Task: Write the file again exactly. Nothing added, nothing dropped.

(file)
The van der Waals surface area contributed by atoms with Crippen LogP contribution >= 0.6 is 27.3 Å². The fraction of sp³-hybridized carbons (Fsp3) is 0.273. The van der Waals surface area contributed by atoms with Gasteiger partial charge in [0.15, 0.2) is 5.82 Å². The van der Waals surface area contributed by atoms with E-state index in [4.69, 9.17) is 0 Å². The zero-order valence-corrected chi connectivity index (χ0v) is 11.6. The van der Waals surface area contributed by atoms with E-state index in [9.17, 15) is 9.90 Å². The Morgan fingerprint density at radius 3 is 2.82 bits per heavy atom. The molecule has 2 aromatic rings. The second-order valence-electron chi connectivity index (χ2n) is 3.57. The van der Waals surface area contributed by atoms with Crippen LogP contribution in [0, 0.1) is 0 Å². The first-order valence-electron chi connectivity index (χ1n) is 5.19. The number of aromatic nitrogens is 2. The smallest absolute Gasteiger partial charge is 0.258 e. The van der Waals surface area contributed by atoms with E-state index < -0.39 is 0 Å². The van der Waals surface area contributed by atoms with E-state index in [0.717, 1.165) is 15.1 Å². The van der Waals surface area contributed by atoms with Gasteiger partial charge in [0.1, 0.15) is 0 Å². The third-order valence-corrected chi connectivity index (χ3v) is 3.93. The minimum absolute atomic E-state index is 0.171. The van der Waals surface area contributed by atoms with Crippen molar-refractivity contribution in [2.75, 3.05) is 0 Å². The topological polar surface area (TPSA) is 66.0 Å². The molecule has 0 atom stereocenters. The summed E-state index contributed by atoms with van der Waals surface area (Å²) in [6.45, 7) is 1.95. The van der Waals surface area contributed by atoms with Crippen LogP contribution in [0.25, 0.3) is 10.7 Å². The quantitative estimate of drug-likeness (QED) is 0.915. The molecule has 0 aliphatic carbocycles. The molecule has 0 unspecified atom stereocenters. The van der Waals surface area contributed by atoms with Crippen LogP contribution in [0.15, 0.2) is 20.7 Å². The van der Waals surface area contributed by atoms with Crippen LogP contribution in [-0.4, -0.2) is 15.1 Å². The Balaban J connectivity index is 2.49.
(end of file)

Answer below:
The van der Waals surface area contributed by atoms with Crippen LogP contribution >= 0.6 is 27.3 Å². The fraction of sp³-hybridized carbons (Fsp3) is 0.273. The van der Waals surface area contributed by atoms with Gasteiger partial charge in [0.15, 0.2) is 5.82 Å². The van der Waals surface area contributed by atoms with E-state index in [4.69, 9.17) is 0 Å². The zero-order valence-corrected chi connectivity index (χ0v) is 11.6. The van der Waals surface area contributed by atoms with E-state index in [9.17, 15) is 9.90 Å². The Morgan fingerprint density at radius 3 is 2.82 bits per heavy atom. The molecule has 2 aromatic rings. The second-order valence-electron chi connectivity index (χ2n) is 3.57. The van der Waals surface area contributed by atoms with Crippen LogP contribution in [0, 0.1) is 0 Å². The first-order valence-electron chi connectivity index (χ1n) is 5.19. The number of aromatic nitrogens is 2. The smallest absolute Gasteiger partial charge is 0.258 e. The van der Waals surface area contributed by atoms with E-state index < -0.39 is 0 Å². The van der Waals surface area contributed by atoms with E-state index in [0.717, 1.165) is 15.1 Å². The van der Waals surface area contributed by atoms with Gasteiger partial charge in [0.1, 0.15) is 0 Å². The third-order valence-corrected chi connectivity index (χ3v) is 3.93. The minimum absolute atomic E-state index is 0.171. The van der Waals surface area contributed by atoms with Crippen molar-refractivity contribution in [2.75, 3.05) is 0 Å². The topological polar surface area (TPSA) is 66.0 Å². The molecule has 0 atom stereocenters. The summed E-state index contributed by atoms with van der Waals surface area (Å²) in [6.45, 7) is 1.95. The van der Waals surface area contributed by atoms with Crippen LogP contribution in [0.25, 0.3) is 10.7 Å². The quantitative estimate of drug-likeness (QED) is 0.915. The molecule has 0 aliphatic carbocycles. The molecule has 0 unspecified atom stereocenters. The van der Waals surface area contributed by atoms with Crippen LogP contribution in [0.15, 0.2) is 20.7 Å². The van der Waals surface area contributed by atoms with Crippen LogP contribution in [-0.4, -0.2) is 15.1 Å². The Balaban J connectivity index is 2.49.